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Infidelity thins convention ranks
One of Mr. Edwards’ aides - a married man himself - stepped forward to claim paternity of the paramour’s child. Revelations that Mr. Edwards had spent $144,000 in campaign donations to pay his mistress to produce a few publicity videos also came to light. Melodrama ensued.
“In the course of several campaigns, I started to believe that I was special and became increasingly egocentric and narcissistic. If you want to beat me up, feel free. You cannot beat me up more than I have already beaten up myself. I have been stripped bare and will now work with everything I have to help my family and others who need my help,” Mr. Edwards said in the aftermath.
And “beat up” is what he got. The events sparked a damaging hail of global press coverage from news organizations large and small - including shrill admonishments.
“Unfortunately, with John Edwards, behind the slickly coiffed Ken doll hair was betrayal, arrogance and an inflated ego. At best, he can be described as a flawed human being. At worst, he’s yet another politician who has played the public false, showing there are fathomless depths of betrayal many supporters just didn’t see,” said an editorial in the Chillicothe Gazette, an Ohio paper.
The affair was the end of the Democrats’ “golden boy,” said the Times of London.
“I can’t say I was surprised to hear that John Edwards had cheated on his wife, Elizabeth. In a lot of ways, candidates are in the seduction business,” observed Mark Hare, a columnist with the Rochester Democrat and Chronicle.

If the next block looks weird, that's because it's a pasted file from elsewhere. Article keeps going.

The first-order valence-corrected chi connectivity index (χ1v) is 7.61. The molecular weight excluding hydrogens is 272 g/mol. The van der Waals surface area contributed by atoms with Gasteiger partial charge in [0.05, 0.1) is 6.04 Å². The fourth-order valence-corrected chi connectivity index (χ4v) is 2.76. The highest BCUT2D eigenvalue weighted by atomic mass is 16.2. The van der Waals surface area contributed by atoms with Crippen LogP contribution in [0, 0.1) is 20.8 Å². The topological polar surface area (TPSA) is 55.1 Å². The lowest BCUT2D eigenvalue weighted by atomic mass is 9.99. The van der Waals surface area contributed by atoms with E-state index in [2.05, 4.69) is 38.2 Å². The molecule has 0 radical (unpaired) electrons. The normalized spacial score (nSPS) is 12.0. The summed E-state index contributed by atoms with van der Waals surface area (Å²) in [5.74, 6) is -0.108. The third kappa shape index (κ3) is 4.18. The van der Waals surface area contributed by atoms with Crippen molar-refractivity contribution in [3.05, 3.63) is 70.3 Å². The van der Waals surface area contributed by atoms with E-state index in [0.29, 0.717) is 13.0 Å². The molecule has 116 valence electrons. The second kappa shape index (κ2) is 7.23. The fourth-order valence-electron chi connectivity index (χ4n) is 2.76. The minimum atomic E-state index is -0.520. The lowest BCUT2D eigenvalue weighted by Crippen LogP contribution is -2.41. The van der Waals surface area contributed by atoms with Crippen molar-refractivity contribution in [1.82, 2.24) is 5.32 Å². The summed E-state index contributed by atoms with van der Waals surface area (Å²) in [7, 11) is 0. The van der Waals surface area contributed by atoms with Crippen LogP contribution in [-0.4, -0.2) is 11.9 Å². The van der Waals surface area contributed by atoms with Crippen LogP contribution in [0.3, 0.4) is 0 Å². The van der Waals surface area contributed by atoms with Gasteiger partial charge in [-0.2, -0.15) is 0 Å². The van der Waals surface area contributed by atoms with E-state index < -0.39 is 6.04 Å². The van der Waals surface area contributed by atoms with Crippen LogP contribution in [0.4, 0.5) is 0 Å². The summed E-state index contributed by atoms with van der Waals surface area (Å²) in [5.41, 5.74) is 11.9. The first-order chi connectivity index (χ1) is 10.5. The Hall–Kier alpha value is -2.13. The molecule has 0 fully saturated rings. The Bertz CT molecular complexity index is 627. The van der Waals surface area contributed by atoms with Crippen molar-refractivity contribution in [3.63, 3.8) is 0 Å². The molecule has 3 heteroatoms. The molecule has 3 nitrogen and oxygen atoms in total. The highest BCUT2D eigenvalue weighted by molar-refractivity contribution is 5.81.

Though there was considerable coverage of the Edwards affair, some say it garnered some powder-puff treatment in the mainstream news media, and was a part of a greater trend to protect some Democratic candidates.
“Anyone watching the TV stories found a tone of sadness, of the outraged disappointment of Edwards supporters like campaign manager David Bonior. That’s acceptable. But the story came almost entirely from within the Edwards bubble. You couldn’t find in these stories any time for Republicans, and it was rare to find anyone asking not about Edwards, but about the Democrats in general. How would this taint them?” said Brent Bozell, president of the Media Research Center.
But when the proverbial push comes to shove, will the shame factor be an influence in the convention, Democratic unity or the presidential election itself?
“Broadly, I don’t think all of this will have a big impact on the convention, though it may make it a little harder for Democrats to remind people about Republican sins. If there’s any place I’d look for damage, it would be among voters in Michigan and Ohio. The Detroit mayor is involved, number one. Republicans, meanwhile, have been in total free fall in Ohio for about two years,” said pollster Scott Rasmussen.
“Still, at the end of the day, people are going to go in the polling booth and either vote for John McCain or Barack Obama. These assorted Democratic travails will get overridden,” Mr. Rasmussen added.
If anything, Democrats could be more fired up now than they were before the party’s seductive news became public.
“Indicative of the interest in the Denver gathering and the higher level of voter enthusiasm in the Democratic primaries in the spring, 56 percent of Democrats say they are more likely to watch the conventions this year, versus 19 percent who say they are less likely to watch,” said a Rasmussen Reports survey of 1,000 likely voters released Wednesday.
Among Republicans, 40 percent felt the same fervor, the survey found.
Mr. Zogby, meanwhile, has faith that the discerning nation craves authenticity in its elected officials - and that there is some authenticity still surviving in the political dialogue.
About the Author
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